Q: The rankings look broken. Some ranks are missing while others are repeated two times or three times?

A: Well spotted, but this is intended. If two or more players have the same ELO-score, they will be ranked the same. The next player(s) behind them in the rankings receive the same rank as if the players before them had different rankings. Example: If three players have an ELO-Score of 1650 points, and the first of them will be rank 20th, the second and third are also ranked as 20th. Accordingly the ranks 21 and 22 are not assigned. The next player will be 23rd. This is similar to the rankings in some sports for example. We don't use any tie-breakers (like number of games or total points).

Q: Why has my ELO-score changed despite me not playing any tournament recently?

A: There are several possibilities: We are still adding results from new and also from older tournaments. As the ELO-score depends on the chronological order of games it might change due to the addition of an older tournament. All ELO’s for player from that tournament and those of anyone who played them at a later time have to be recalculated if an older tournament is included into the database. So the addition of an older Tournament can affect your ELO score directly (you played in that tournament) or indirectly (you later played someone who did played in that tournament).
Another more mundane possibility: We might have corrected an error in an older result. This also requires all affected ELO-scores to be recalculated and hence might cause the change to your ELO-Score.

Q: Where do you get your results from?

A: Nearly all of our results are taken from the Hall of Honour on the international Field of Glory Website. If a tournament is not there, it is most likely also not included in the ELO-rankings. Here you will find a list of all tournaments currently in the database.

Q: How are doubles affecting the ELO-score?

A: Doubles have no effect at all on the Single ELO-score. We do keep a separate Double ELO-Ranking though.

Q.: Tournament XYZ is missing in your database, can you please add it?

A.: Yes. Please send us the data. We are more than happy to have each (FoG:AM) tournament in our database.
The easiest way is to have an Excel or OpenOffice Calc sheet filled and sent to us via Email:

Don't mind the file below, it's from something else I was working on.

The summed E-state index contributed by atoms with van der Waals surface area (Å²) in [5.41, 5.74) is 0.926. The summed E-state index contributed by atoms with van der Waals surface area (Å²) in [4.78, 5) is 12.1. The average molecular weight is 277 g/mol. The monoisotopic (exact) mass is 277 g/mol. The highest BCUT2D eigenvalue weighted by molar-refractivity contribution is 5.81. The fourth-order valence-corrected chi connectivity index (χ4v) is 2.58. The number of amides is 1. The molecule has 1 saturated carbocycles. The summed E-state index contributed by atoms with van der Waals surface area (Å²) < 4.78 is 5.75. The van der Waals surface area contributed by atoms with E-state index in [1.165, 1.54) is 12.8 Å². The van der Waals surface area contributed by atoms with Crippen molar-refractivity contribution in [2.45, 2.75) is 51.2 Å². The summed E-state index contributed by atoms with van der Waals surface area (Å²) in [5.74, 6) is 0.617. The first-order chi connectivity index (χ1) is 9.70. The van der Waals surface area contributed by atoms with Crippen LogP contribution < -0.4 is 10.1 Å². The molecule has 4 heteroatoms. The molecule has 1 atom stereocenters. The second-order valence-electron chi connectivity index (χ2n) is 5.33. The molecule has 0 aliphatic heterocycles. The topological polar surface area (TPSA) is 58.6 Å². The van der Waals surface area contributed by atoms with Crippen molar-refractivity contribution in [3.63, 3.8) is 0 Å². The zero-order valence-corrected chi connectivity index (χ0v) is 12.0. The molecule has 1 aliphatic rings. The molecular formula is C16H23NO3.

Important: We can only include tournaments for which we are provided with the complete data required.
This includes: Tournament name, country, scale, number of rounds, player names, army names and especially all the results (by players and rounds, just the final standings are worthless to us, sorry).
While not strictly required, we also appreciate additional informations like, theme/period/book, the name of the umpire or any jumper, and similar.

Q: Why is my points-value not correct?

A: Most likely you have received a BYE at one or more occasions. These are not taken into account for the ELO-rankings.

Q: How can I get ranked?

A: That is simple. Take part in a tournament where the complete results are being sent by the organizers to us ( ) or to the webmaster of the FoG-webpage. If you took part in a tournament and you are not in yet, check if the tournament is listed here.

If not ask the organizer to sent us the results. Otherwise please mail us:  

Q: Why are not all games counted for the Army-ELO?

A: All games are counted, except for games played versus an unknown army (to calculate an ELO you have to know both ELO-scores, obviously this isn't possible with an unknown oppoentn army). Similary games that had the same army on both sides cannot be counted as you cannot win AND lose ELO-points at the same time. 
So these games will not have any influence at all.

Q: Is an ELO-ranking for armylists actually making sense?

A: It depends, the ELO system is intended to rate the skill of a player rating the quality of the player. since an army will be used by many different players this causes an obvious problem. Still using the ELO system to evaluate how different players are doing with one army can give some pointers as how adaptable that army is and how easy to use different players find it. For a meaningful result the number of games and players using it certainly needs to be notably higher then with a players ELO-score. If analysed in conjunction with the skill (i.e. the ELO-score) of the players that used a given army it is probably possible to draw certain conclusions how well an army works in the tournament environment.

Other questions? Send us an Email: